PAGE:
We are all pretty comfortable with the fact that if ports 80 and 443 are open that these are for http even though some companies block 22 forcing people to repurpose 443 for ssh. So, those instances notwithstanding, does describing public services with SRV records make your system any more vulnerable than another sort of port relocation? 22->2222 etc...

(Consider that my network is still port mapped by China and Russia at least once a day or over the course of a few days. It would be great if my firewall could detect and blacklist them but that'll just escalate the issue)

migrated from serverfault.com Feb 24 '18 at 20:05

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  • More "vulnerable"? No. Are you asking about the risks or vulnerabilities? – schroeder Feb 24 '18 at 20:14
  • I think risk and vulnerable are the same... if I mapped my network ports in SRV records then the attacker does not have to portscan and can attack a particular port/service that have a wellknown weakness before IDS or fail2ban targets the attacker. – Richard Feb 25 '18 at 20:49
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    The vulnerability remains the same. The only change is the time to find it. – schroeder Feb 25 '18 at 21:21

A SRV record defines the location of a service. It doesn't provide or expose that service. Your server (along with any firewalls you implement) provides and exposes the service, so I don't see how/why the existence of an SRV record makes you any more or less vulnerable. If you provide and expose HTTP, SMTP, SSH, etc., etc. then it matters little how a potential hacker finds those services.

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    While both answers have their merits, I'm going to have to go with this one. On an IPv4 network, it's somewhat beside the point because your network is so easy to port scan. On an IPv6 network, it takes longer to scan without knowing more about your victim but you have to operate under the assumption that any exposed port is going to be discovered at some point anyway. At the end of the day, your security must be designed around the assumption that the attacker knows what you have exposed; security through obscurity won't save you. – Andrew B Feb 24 '18 at 23:55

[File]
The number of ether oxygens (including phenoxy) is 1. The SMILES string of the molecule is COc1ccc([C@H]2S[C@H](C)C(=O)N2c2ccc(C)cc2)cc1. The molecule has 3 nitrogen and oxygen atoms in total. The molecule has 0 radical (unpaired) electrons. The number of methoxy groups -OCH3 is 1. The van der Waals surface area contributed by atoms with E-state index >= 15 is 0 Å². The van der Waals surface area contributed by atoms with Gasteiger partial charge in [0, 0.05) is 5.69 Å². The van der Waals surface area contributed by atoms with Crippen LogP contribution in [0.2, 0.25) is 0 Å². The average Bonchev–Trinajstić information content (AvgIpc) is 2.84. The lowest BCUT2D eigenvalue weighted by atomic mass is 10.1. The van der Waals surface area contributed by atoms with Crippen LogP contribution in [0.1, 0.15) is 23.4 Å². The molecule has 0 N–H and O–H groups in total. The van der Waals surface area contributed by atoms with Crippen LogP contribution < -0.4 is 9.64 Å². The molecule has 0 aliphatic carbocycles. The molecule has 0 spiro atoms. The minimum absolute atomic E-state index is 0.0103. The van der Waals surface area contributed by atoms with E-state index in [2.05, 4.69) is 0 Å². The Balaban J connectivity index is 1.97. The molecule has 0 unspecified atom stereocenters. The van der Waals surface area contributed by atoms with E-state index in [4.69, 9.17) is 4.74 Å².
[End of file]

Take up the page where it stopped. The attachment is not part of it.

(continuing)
• but a port scan can be detected from the offending IP long before the port attack begins. – Richard Feb 25 '18 at 20:51

It depends on whether or not the SRV record can be used to identify the particular software/version running.

For common services such as auto configuring email, AD location, or, as mentioned in another answer, http, ssh, etc (no idea why you'd use a SRV record for these) it probably matters very little.

Where'd you'd want to be concerned is if you had a unique application listening on a special port. For example, say ACME Company produces "Specialized App" that defaults to listening on port 54321. You publish a SRV record pointing specialapp.yourdomain.com to your ip and port 54321. A hacker can then make an educated guess that you are running Specialized App published by ACME Company and attempt to exploit any past or currently known vulnerabilities in it.

  • I have one public IP and 3 baremetal and one vmware device... I also do a lot of docker development and being able to deploy containers with a SRV tunnel would be part of any CI/CD assuming that the client also used the SRV. – Richard Feb 25 '18 at 20:54

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